Last time, Childhood Obesity looked at body mass index as the standard of obesity measurement. A study published in the American Journal of Clinical Nutrition examined the specific question of whether BMI or waist circumference (WC) measurement is best. When someone is apparently healthy, albeit chubby, that person’s system may still betray early warning signs of cardiometabolic risk.
Will this person eventually develop diabetes or heart disease? Blood tests reveal certain chemical markers that throw a shadow of doom over a person’s health picture. Scientists wondered whether those lab results match up more with overall obesity as measured by BMI, or central obesity as measured by WC. The answer is, both “indexes of excess adiposity” correlate with bad news in the test tube.
Actually, there are several ways to calculate the ratio of body fat to whatever else is in there. One problem is, these methods may be too complicated and expensive to implement on a large scale, such as all across the USA for all children. Jeremey DuVall of Men’s Fitness has catalogued them.
How to measure
Fanciest of all is the DEXA or Dual-energy X-ray Absorptiometry Scan, which can “estimate lean tissue, bone, mineral, and fat across regions of the body with amazing accuracy.” Of course the potential cost for use in schools is unimaginable. Underwater weighing is quite accurate, but totally impractical in most situations. The space and equipment needed are problematic, and the minute anyone in a position of authority tells a child to strip down and get underwater, trouble will ensue.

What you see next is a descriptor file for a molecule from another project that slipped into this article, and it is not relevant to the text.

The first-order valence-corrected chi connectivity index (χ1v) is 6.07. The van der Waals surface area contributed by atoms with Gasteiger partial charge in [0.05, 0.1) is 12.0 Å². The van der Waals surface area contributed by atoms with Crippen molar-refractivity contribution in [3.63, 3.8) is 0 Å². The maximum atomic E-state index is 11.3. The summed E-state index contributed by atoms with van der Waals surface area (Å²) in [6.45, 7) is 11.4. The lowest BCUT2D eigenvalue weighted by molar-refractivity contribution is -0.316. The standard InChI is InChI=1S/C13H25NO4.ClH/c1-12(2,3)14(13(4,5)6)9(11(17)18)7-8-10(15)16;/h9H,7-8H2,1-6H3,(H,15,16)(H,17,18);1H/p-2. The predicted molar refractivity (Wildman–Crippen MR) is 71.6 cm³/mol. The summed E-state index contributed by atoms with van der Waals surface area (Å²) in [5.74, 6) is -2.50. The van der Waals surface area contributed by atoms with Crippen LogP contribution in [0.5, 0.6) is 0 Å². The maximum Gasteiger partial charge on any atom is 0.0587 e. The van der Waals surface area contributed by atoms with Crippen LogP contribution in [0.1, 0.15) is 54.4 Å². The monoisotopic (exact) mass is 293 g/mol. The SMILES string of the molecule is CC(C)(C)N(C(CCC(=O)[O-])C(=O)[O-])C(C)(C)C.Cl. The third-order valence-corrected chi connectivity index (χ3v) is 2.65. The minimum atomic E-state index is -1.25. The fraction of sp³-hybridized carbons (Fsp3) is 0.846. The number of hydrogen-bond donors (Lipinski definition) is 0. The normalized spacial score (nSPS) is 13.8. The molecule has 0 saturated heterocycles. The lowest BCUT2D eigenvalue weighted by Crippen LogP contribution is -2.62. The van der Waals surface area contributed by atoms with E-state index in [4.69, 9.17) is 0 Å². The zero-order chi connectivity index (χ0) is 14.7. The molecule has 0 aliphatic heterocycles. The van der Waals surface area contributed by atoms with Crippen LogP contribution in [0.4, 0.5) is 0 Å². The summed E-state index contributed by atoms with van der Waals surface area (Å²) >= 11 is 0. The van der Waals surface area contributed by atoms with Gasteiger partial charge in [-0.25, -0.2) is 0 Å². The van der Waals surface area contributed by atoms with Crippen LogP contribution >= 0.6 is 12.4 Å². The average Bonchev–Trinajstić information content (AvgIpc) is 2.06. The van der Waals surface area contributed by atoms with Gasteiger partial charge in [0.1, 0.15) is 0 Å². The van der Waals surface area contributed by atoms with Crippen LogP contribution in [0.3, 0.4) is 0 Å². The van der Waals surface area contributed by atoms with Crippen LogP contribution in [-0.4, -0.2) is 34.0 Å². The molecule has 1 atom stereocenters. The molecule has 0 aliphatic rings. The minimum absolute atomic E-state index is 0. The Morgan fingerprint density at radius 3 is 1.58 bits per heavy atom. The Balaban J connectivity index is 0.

And then there is Whole Body Plethysmography, which “measures air displacement to estimate body composition” — basically, underwater weighing without the water. In terms of widespread use in schools and similar institutions, this would be much more culturally acceptable. But the equipment is prohibitively expensive, and of course the method also requires trained personnel.
Skinfold measurement, by comparison, is downright primitive. All you need is a pair of calipers. Once the amount of subcutaneous fat is determined, that amount can be extrapolated to the rest of the body to estimate total fat percentage, including the lard strangling our kidneys and livers. Du Vall says:
The most common variations are the 3-site and 7-site skinfold tests. Sites are slightly different between men and women, but the protocol remains the same. Skinfold measurements remain as a popular and widely used method of measuring changes in body composition since calipers are easy to use and found at almost any gym.
Of course you also need someone wielding the calipers who knows what they’re doing and what it means, but the skill is easier to learn than, for instance, DEXA technology. The last suggestion, Bioelectrical Impedance Analysis (BIA) is cheap and widely available. Electrical signals travel through fat differently than through lean tissue. The hitch is, variable factors like hydration level can skew the results.